Viewpoints on the Salt Marsh

January 31, 2009

I’ve been meeting with Heather Bancroft and Kate Paulsen a few times a week now for three weeks, basically doing a sort of book club for actors.  We’re studying several books/techniques of acting on styles that we’re interested in — right now Viewpoints, and when we’re done with that, we’ll start on Michael Chekhov’s techniques.

This little club of ours has a few purposes.  The first is just to train in things we’re interested in, and keep in practice, something which can be difficult in a slow town like Santa Barbara.  The other purpose (and as the group hopefully grows, it will be more effective at this) is to bring theatre people together, to work and play and learn and do shows.  It can be difficult to stay motivated to create in isolation, but if you have friends and colleagues around you to work with and encourage you, it makes it easier.

My two major motivations for starting this group were feeling lethargic and lonely.  I needed something to do, and I needed people to do it with.  As things stood, I didn’t really know that many theatre people in this town (at least who have graduated from school), and so our group is small.  We hope to change that.  :)

But as I said, we have been meeting to do Viewpoints, and let me just say, it has been wonderful.  Viewpoints, if you, dear reader, are not familiar with it, is both an acting technique and a way of looking at the world.  It is a way of categorizing possibilities in performance, and freeing your mind and body to those possibilities.  It involves a great deal of improvisation, listening to the group and your surroundings, and the freeing of impulse.  If you want to know more, you should just come to one of our meetings.  :)

Anyway, we met today in the salt marsh behind Heather Bancroft’s apartment.  A salt marsh, the best I can tell, is a marsh with salt water in it.  Which doesn’t sound like much, but oh it was.  It’s right next to the beach, and we could hear the waves, and feel the fog roll across our skin, and listen to the marsh birds shriek.  It was ridiculously poetic.  Viewpoints is all about opening yourself to your surroundings, and moving within the possibilities that creates, so I cannot tell you how joyful it was to breath in that ocean air, and allow the wind and the mist to shape our movements, as we tried to work in tune with ourselves and in tune with nature.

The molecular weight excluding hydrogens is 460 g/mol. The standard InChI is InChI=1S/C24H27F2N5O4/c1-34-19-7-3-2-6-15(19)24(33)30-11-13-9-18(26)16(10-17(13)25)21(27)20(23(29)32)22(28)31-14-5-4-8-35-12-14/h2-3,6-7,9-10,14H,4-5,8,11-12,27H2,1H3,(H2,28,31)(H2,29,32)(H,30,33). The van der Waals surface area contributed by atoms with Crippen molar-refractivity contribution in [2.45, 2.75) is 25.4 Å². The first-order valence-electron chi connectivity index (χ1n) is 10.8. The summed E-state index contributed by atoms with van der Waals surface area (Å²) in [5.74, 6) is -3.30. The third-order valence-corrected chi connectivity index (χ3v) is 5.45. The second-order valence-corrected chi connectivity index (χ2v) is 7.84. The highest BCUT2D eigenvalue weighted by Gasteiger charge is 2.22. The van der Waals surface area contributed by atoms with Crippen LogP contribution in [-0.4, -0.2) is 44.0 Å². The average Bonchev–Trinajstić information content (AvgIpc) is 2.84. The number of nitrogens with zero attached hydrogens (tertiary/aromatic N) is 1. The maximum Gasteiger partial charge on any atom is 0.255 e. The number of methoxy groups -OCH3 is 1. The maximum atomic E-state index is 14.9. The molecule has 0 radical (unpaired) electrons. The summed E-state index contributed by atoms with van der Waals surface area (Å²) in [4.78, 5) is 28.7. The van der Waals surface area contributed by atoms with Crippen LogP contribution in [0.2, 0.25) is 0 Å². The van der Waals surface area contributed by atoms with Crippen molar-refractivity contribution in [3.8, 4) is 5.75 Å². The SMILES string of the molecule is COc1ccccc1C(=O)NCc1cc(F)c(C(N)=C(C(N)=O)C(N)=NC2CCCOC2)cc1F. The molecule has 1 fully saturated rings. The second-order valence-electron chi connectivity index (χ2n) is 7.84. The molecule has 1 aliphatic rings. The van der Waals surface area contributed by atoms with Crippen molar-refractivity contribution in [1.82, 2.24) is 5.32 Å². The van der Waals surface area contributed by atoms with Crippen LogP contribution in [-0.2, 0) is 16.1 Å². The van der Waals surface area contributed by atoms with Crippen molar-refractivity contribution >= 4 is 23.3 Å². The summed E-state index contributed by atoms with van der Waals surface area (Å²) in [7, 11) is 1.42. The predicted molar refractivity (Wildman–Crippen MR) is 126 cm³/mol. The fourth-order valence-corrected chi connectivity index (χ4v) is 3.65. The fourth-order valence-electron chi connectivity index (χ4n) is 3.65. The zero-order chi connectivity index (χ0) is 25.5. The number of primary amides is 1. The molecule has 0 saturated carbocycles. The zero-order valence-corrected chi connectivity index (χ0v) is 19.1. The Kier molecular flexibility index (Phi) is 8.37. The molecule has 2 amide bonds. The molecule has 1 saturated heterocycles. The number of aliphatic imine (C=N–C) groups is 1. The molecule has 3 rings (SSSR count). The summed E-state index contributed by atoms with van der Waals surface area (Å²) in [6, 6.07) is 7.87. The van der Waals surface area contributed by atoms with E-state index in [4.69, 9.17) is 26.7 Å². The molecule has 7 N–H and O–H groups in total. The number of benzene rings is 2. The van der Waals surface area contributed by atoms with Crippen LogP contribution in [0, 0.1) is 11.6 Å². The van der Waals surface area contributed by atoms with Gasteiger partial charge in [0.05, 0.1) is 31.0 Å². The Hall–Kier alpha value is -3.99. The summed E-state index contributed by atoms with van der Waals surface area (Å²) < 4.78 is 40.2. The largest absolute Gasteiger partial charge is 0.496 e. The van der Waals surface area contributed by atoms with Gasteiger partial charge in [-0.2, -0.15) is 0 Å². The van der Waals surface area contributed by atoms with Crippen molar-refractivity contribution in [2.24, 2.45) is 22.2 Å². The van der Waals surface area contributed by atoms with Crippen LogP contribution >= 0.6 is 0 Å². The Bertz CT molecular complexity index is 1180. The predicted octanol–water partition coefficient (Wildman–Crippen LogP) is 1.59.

If all of this sounds ridiculously mystical to you, it is 1) probably because you’re a normal person and 2) because you’re right.  It is kind of ridiculous.  But still really wonderful.  Viewpoints training strives to open your mind to the possibilities of how you can move in space and how you can react to your ensemble, and then frees you from all pressure to have to make, and instead guides you to merely respond.  Done right it is both relaxing, exhausting, and incredibly thrilling.

We did it right today.

But all that to say, come to our club!  (All ten of you that actually read this thing right now.)  If you are an actor, director, writer, or theatre person, welcome, welcome, welcome.  Please e-mail me.  I’m at

I’d like to close with a quote from Anne Bogart (the most prominent developer of Viewpoints) which was one of the motivations for this group:

Look around you right now and see who is there.  These particular people around you at present are the key.  They are your collaborators for now.  They will serve as mirror, engine, necessary resistance, and inspiration.  They are your material and your means.  With them, you begin to generate work.  Without them, you are nothing.  In the process of working with these people in your present circumstance, you will meet other people, and the circle around you will expand, alter, and redefine itself again and again.


3 Responses to “Viewpoints on the Salt Marsh”

  1. Johnathan Hayward said

    Hey Casey!

    I would love to visit the group. I’m curious how often you guys meet, and at what time? I may not be able to make every meeting, because of the distance, but it would be fantastic to talk theatre again with people of like mind.

    You can email me if you’d like, at the above address.

  2. Kate Paulsen said

    I love this entry! Casey, you are so witty and funny and full of joy for the world around you. I enjoy your thoughts… especially about normal people. Our experience was magical, but if one can’t step out of normalcy to experience the magic, that is the true tragedy.

    I need to stop now.

    Good job.

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